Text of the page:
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Churches have become irrelevant; what we can do about it

Churches have become irrelevant; what we can do about it

(Photo: Unsplash/Christian Walker)

I generally refrain from discussing politics or topics of theological and philosophical importance in the public sphere. I didn’t used to see any usefulness in speaking out. The world will continue to act in unholy and ungodly ways no matter what I say. And my fellow Christians will continue to bicker with each other as we stumble to imitate Christ. Such was how I expected things to continue during my lifetime. But now, seeing how things are evolving and witnessing the peril the Church, I am motivated to write.

I am motivated to write because I am watching the church disintegrate. Our churches have become businesses instead of houses of God. Our small groups often lack intercessory prayer, regular acts of service to our community, and tender hours waiting on the Holy Spirit. Instead of taking our corporate faith seriously and seeking to hear from God, we settle for shallow sermons, hot-topic books, or generalized discussions that leave us looking for answers in the world or from each other.

We could discuss why this happened or how this happened for thousands of pages. I am not interested in discussing those topics here. Instead I am interested in discussing the way forward. We know the church is splintered. We know it could be more effective. We know our theology, doctrine, and message have suffered. We talk about it endlessly. We even lament and lecture to each other how this sect is wrong, this denomination corrupted, ect. Discussing what is wrong or describing an error in the church solves nothing.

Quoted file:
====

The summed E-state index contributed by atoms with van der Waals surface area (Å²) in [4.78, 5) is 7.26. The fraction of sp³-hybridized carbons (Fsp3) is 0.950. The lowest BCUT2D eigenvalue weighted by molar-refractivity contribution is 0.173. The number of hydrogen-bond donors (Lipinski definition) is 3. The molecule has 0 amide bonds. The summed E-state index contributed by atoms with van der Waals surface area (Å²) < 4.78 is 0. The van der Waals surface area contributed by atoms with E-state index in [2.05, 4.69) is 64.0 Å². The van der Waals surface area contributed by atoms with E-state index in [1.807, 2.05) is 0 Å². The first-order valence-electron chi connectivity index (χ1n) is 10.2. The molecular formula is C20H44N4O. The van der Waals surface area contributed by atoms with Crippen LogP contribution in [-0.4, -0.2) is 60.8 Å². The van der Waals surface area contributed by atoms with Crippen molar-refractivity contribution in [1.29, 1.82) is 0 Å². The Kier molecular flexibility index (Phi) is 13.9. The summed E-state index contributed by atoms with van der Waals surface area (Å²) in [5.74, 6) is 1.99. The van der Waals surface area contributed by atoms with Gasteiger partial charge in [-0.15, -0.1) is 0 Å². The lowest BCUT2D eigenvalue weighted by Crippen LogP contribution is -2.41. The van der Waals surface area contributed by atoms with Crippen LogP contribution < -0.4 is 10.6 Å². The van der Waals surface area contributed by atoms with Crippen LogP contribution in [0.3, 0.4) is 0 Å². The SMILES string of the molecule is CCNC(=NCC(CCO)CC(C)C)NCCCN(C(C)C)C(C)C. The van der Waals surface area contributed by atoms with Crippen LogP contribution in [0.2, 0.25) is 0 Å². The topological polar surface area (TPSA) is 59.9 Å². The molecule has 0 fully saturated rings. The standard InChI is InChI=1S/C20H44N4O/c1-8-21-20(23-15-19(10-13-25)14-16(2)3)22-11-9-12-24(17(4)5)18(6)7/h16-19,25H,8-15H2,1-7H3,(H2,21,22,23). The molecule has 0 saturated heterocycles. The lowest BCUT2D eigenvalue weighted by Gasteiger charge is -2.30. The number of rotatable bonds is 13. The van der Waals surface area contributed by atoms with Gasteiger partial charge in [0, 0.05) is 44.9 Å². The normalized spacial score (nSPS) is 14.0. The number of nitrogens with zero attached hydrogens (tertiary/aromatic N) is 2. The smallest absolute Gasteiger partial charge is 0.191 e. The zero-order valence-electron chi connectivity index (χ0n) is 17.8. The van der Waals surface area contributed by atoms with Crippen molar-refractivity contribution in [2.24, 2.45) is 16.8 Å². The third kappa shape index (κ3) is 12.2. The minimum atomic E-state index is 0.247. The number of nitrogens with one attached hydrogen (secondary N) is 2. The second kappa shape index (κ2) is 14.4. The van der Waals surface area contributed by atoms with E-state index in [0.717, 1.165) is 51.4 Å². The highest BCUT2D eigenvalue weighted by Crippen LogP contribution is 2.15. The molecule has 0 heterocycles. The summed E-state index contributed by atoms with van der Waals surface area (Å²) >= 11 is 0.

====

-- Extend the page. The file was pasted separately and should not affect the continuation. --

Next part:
Action solves such things. If every church in a given town has a food pantry then praise God! No one in the community will go hungry. But imagine now if each church that owned a pantry communicated with each other to not only feed their town, but the next town too. What if the churches that had excess reached out to those churches who the knew lacked? What if they even encouraged a joint project to not only feed the community but to provide non-prescription medicine? Or physical exams?

What if we opened our churches to low-income kids to help tutor them? To encourage our young people to go out educate these kids not only on their studies at school- but about Jesus? Or about going to basketball courts and handing out Gatorade or water or snacks just to meet people there and offer them a chance to come to our churches? What about community projects like renovating homes? Or pooling resources in outreach programs? 

I get that all of these are risky. Legally. Physically. Financially. Politically. But we, the church, don’t have a choice anymore. We are already borderline irrelevant. Politicians are already discussing removing our tax-exempt status of our schools and our churches. Mainstream media moguls mock us in their music videos. Elected officials lament our existence in the Halls of Congress.  The media openly calls for new laws to be passed to silence us or force us to live contrarily to our beliefs. True, these things seem tolerable now, but how much longer before the heat is turned up? Are we truly going to base our actions on the premise that those in power in politics and society are going to continue to tolerate us? I don’t think I need to provide evidence to anyone that this is not the case.

We cannot continue to only be as passionate or outspoken as is politically expedient. We must be bold. We must be courageous. We must encourage our pastors, our elders, our ministry leaders to not just bridge the gaps in the church, but to reach out to other churches. We must look to work together in our communities. We must be willing to try radical new outreaches together. We must heal the divisions that the Body of Christ has suffered for so long. We must search for Christ together.

People, especially our younger brothers and sisters, are looking for a church that impacts the community- and rightly so. We are salt and light. And for too long have we have pretended our congregations alone are the bright candle in the room. If we are to be a city on a hill, there are going to be many candles in many windows and doorways lighting the way for God’s lost children to come home. Candles are brighter together, maybe its time we learned that.

Andrew Hinton graduated with a B.S. in Cell and Molecular Biology from Liberty University. He currently works as an analyst focused on the Middle East.

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